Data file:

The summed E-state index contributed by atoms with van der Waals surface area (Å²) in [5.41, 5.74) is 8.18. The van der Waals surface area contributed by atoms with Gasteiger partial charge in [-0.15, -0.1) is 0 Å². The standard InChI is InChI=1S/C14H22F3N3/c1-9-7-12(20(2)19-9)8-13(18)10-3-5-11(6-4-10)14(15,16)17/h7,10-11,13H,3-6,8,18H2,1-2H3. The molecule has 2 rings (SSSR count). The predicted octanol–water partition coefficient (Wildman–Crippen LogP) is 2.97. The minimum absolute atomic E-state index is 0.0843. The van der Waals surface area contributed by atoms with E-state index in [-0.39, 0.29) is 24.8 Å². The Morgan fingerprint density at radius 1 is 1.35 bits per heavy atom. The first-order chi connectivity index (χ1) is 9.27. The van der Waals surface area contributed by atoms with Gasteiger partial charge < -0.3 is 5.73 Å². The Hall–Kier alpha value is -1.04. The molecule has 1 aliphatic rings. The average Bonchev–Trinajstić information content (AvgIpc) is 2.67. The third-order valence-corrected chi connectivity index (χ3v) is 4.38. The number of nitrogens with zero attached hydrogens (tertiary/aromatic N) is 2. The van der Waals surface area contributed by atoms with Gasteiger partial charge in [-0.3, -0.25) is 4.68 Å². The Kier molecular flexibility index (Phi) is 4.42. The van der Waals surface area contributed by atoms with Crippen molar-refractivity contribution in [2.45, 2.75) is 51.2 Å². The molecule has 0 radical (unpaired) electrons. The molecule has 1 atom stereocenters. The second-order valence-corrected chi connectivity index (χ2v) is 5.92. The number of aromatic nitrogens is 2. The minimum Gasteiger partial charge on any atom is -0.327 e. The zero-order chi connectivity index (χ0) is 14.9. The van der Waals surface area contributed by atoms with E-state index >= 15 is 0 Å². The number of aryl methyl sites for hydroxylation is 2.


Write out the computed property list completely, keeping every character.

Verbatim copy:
The summed E-state index contributed by atoms with van der Waals surface area (Å²) in [5.41, 5.74) is 8.18. The van der Waals surface area contributed by atoms with Gasteiger partial charge in [-0.15, -0.1) is 0 Å². The standard InChI is InChI=1S/C14H22F3N3/c1-9-7-12(20(2)19-9)8-13(18)10-3-5-11(6-4-10)14(15,16)17/h7,10-11,13H,3-6,8,18H2,1-2H3. The molecule has 2 rings (SSSR count). The predicted octanol–water partition coefficient (Wildman–Crippen LogP) is 2.97. The minimum absolute atomic E-state index is 0.0843. The van der Waals surface area contributed by atoms with E-state index in [-0.39, 0.29) is 24.8 Å². The Morgan fingerprint density at radius 1 is 1.35 bits per heavy atom. The first-order chi connectivity index (χ1) is 9.27. The van der Waals surface area contributed by atoms with Gasteiger partial charge < -0.3 is 5.73 Å². The Hall–Kier alpha value is -1.04. The molecule has 1 aliphatic rings. The average Bonchev–Trinajstić information content (AvgIpc) is 2.67. The third-order valence-corrected chi connectivity index (χ3v) is 4.38. The number of nitrogens with zero attached hydrogens (tertiary/aromatic N) is 2. The van der Waals surface area contributed by atoms with Gasteiger partial charge in [-0.3, -0.25) is 4.68 Å². The Kier molecular flexibility index (Phi) is 4.42. The van der Waals surface area contributed by atoms with Crippen molar-refractivity contribution in [2.45, 2.75) is 51.2 Å². The molecule has 0 radical (unpaired) electrons. The molecule has 1 atom stereocenters. The second-order valence-corrected chi connectivity index (χ2v) is 5.92. The number of aromatic nitrogens is 2. The minimum Gasteiger partial charge on any atom is -0.327 e. The zero-order chi connectivity index (χ0) is 14.9. The van der Waals surface area contributed by atoms with E-state index >= 15 is 0 Å². The number of aryl methyl sites for hydroxylation is 2.